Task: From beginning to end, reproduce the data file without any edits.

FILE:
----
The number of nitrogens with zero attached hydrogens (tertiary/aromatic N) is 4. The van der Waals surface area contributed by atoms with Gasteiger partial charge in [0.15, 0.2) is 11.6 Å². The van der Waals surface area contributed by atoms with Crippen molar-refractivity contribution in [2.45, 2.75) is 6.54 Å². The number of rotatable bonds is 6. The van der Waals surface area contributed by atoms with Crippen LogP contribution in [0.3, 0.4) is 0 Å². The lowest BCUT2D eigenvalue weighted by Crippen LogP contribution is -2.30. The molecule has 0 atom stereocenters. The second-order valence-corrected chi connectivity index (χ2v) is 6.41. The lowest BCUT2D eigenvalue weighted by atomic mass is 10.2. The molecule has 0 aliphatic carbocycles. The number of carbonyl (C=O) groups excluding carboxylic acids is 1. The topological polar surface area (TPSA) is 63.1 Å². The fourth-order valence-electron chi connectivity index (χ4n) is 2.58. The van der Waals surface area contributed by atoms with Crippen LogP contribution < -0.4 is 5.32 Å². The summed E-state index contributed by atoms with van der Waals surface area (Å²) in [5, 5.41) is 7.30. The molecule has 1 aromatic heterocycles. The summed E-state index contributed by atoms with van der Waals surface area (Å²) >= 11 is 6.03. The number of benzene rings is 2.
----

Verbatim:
The number of nitrogens with zero attached hydrogens (tertiary/aromatic N) is 4. The van der Waals surface area contributed by atoms with Gasteiger partial charge in [0.15, 0.2) is 11.6 Å². The van der Waals surface area contributed by atoms with Crippen molar-refractivity contribution in [2.45, 2.75) is 6.54 Å². The number of rotatable bonds is 6. The van der Waals surface area contributed by atoms with Crippen LogP contribution in [0.3, 0.4) is 0 Å². The lowest BCUT2D eigenvalue weighted by Crippen LogP contribution is -2.30. The molecule has 0 atom stereocenters. The second-order valence-corrected chi connectivity index (χ2v) is 6.41. The lowest BCUT2D eigenvalue weighted by atomic mass is 10.2. The molecule has 0 aliphatic carbocycles. The number of carbonyl (C=O) groups excluding carboxylic acids is 1. The topological polar surface area (TPSA) is 63.1 Å². The fourth-order valence-electron chi connectivity index (χ4n) is 2.58. The van der Waals surface area contributed by atoms with Crippen LogP contribution < -0.4 is 5.32 Å². The summed E-state index contributed by atoms with van der Waals surface area (Å²) in [5, 5.41) is 7.30. The molecule has 1 aromatic heterocycles. The summed E-state index contributed by atoms with van der Waals surface area (Å²) >= 11 is 6.03. The number of benzene rings is 2.